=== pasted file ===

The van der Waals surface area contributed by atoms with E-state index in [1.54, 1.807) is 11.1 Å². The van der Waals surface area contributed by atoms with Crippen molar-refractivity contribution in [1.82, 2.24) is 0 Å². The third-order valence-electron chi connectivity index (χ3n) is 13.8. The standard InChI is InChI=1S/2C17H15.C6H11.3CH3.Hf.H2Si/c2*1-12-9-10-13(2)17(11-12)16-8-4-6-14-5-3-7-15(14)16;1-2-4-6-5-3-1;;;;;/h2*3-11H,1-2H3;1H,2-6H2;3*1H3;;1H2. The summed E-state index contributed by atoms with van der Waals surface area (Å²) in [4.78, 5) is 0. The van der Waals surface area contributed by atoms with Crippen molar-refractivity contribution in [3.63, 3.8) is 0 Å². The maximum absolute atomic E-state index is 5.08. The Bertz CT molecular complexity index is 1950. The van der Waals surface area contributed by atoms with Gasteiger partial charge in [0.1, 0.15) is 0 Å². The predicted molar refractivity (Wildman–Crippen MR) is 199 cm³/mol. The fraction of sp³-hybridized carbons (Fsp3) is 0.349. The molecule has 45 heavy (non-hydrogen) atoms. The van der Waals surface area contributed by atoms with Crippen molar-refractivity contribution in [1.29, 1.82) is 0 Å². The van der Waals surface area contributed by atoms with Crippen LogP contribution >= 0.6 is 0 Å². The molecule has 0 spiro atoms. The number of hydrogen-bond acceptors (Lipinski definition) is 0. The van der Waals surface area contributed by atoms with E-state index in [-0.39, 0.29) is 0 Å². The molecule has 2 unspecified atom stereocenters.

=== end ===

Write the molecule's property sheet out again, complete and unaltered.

The van der Waals surface area contributed by atoms with E-state index in [1.54, 1.807) is 11.1 Å². The van der Waals surface area contributed by atoms with Crippen molar-refractivity contribution in [1.82, 2.24) is 0 Å². The third-order valence-electron chi connectivity index (χ3n) is 13.8. The standard InChI is InChI=1S/2C17H15.C6H11.3CH3.Hf.H2Si/c2*1-12-9-10-13(2)17(11-12)16-8-4-6-14-5-3-7-15(14)16;1-2-4-6-5-3-1;;;;;/h2*3-11H,1-2H3;1H,2-6H2;3*1H3;;1H2. The summed E-state index contributed by atoms with van der Waals surface area (Å²) in [4.78, 5) is 0. The van der Waals surface area contributed by atoms with Crippen molar-refractivity contribution in [3.63, 3.8) is 0 Å². The maximum absolute atomic E-state index is 5.08. The Bertz CT molecular complexity index is 1950. The van der Waals surface area contributed by atoms with Gasteiger partial charge in [0.1, 0.15) is 0 Å². The predicted molar refractivity (Wildman–Crippen MR) is 199 cm³/mol. The fraction of sp³-hybridized carbons (Fsp3) is 0.349. The molecule has 45 heavy (non-hydrogen) atoms. The van der Waals surface area contributed by atoms with Crippen molar-refractivity contribution in [1.29, 1.82) is 0 Å². The van der Waals surface area contributed by atoms with Crippen LogP contribution >= 0.6 is 0 Å². The molecule has 0 spiro atoms. The number of hydrogen-bond acceptors (Lipinski definition) is 0. The van der Waals surface area contributed by atoms with E-state index in [-0.39, 0.29) is 0 Å². The molecule has 2 unspecified atom stereocenters.